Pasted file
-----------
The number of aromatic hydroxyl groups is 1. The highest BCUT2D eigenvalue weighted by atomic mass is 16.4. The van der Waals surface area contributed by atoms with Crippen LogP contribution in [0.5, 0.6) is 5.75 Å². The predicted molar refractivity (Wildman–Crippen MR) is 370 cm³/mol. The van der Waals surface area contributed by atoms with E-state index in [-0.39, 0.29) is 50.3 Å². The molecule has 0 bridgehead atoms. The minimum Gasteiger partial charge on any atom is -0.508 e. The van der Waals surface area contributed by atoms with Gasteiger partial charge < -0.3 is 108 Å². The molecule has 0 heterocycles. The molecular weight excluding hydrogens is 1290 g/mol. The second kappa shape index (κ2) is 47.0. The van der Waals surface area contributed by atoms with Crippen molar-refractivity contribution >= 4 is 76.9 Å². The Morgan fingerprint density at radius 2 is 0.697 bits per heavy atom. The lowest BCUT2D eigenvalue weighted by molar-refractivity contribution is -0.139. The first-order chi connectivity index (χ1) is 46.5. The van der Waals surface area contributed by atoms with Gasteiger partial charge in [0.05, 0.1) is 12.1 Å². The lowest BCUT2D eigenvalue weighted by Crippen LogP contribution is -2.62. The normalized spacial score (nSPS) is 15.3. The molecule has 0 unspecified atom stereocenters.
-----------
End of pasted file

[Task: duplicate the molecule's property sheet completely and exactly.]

The number of aromatic hydroxyl groups is 1. The highest BCUT2D eigenvalue weighted by atomic mass is 16.4. The van der Waals surface area contributed by atoms with Crippen LogP contribution in [0.5, 0.6) is 5.75 Å². The predicted molar refractivity (Wildman–Crippen MR) is 370 cm³/mol. The van der Waals surface area contributed by atoms with E-state index in [-0.39, 0.29) is 50.3 Å². The molecule has 0 bridgehead atoms. The minimum Gasteiger partial charge on any atom is -0.508 e. The van der Waals surface area contributed by atoms with Gasteiger partial charge < -0.3 is 108 Å². The molecule has 0 heterocycles. The molecular weight excluding hydrogens is 1290 g/mol. The second kappa shape index (κ2) is 47.0. The van der Waals surface area contributed by atoms with Crippen molar-refractivity contribution >= 4 is 76.9 Å². The Morgan fingerprint density at radius 2 is 0.697 bits per heavy atom. The lowest BCUT2D eigenvalue weighted by molar-refractivity contribution is -0.139. The first-order chi connectivity index (χ1) is 46.5. The van der Waals surface area contributed by atoms with Gasteiger partial charge in [0.05, 0.1) is 12.1 Å². The lowest BCUT2D eigenvalue weighted by Crippen LogP contribution is -2.62. The normalized spacial score (nSPS) is 15.3. The molecule has 0 unspecified atom stereocenters.